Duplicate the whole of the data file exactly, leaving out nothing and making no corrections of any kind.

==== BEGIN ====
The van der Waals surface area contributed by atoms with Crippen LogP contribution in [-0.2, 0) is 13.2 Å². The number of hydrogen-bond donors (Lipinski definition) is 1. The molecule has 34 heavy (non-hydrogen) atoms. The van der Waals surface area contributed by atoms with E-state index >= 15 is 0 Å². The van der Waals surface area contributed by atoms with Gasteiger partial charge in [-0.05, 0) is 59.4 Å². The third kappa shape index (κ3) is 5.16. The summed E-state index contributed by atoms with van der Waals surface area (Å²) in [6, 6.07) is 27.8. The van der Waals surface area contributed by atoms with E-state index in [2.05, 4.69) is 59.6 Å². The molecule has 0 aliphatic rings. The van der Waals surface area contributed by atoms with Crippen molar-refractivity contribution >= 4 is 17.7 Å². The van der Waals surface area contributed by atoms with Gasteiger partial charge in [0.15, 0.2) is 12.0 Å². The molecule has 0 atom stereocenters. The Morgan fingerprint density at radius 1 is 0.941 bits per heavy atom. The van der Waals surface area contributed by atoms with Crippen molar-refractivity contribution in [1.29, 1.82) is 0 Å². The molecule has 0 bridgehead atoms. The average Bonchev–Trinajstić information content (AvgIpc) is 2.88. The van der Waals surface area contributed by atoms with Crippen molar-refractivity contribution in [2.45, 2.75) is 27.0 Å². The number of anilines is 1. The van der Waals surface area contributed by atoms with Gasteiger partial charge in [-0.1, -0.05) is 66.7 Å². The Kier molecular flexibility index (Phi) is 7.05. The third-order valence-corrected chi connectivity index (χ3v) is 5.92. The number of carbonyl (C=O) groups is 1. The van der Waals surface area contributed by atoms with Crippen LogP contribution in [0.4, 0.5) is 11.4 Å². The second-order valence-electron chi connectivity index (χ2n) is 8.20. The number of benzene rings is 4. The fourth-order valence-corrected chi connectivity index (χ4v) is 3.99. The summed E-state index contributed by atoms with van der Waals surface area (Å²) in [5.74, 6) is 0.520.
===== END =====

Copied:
The van der Waals surface area contributed by atoms with Crippen LogP contribution in [-0.2, 0) is 13.2 Å². The number of hydrogen-bond donors (Lipinski definition) is 1. The molecule has 34 heavy (non-hydrogen) atoms. The van der Waals surface area contributed by atoms with E-state index >= 15 is 0 Å². The van der Waals surface area contributed by atoms with Gasteiger partial charge in [-0.05, 0) is 59.4 Å². The third kappa shape index (κ3) is 5.16. The summed E-state index contributed by atoms with van der Waals surface area (Å²) in [6, 6.07) is 27.8. The van der Waals surface area contributed by atoms with E-state index in [2.05, 4.69) is 59.6 Å². The molecule has 0 aliphatic rings. The van der Waals surface area contributed by atoms with Crippen molar-refractivity contribution >= 4 is 17.7 Å². The van der Waals surface area contributed by atoms with Gasteiger partial charge in [0.15, 0.2) is 12.0 Å². The molecule has 0 atom stereocenters. The Morgan fingerprint density at radius 1 is 0.941 bits per heavy atom. The van der Waals surface area contributed by atoms with Crippen molar-refractivity contribution in [1.29, 1.82) is 0 Å². The molecule has 0 bridgehead atoms. The average Bonchev–Trinajstić information content (AvgIpc) is 2.88. The van der Waals surface area contributed by atoms with Crippen molar-refractivity contribution in [2.45, 2.75) is 27.0 Å². The number of anilines is 1. The van der Waals surface area contributed by atoms with Gasteiger partial charge in [-0.1, -0.05) is 66.7 Å². The Kier molecular flexibility index (Phi) is 7.05. The third-order valence-corrected chi connectivity index (χ3v) is 5.92. The number of carbonyl (C=O) groups is 1. The van der Waals surface area contributed by atoms with Crippen LogP contribution in [0.4, 0.5) is 11.4 Å². The second-order valence-electron chi connectivity index (χ2n) is 8.20. The number of benzene rings is 4. The fourth-order valence-corrected chi connectivity index (χ4v) is 3.99. The summed E-state index contributed by atoms with van der Waals surface area (Å²) in [5.74, 6) is 0.520.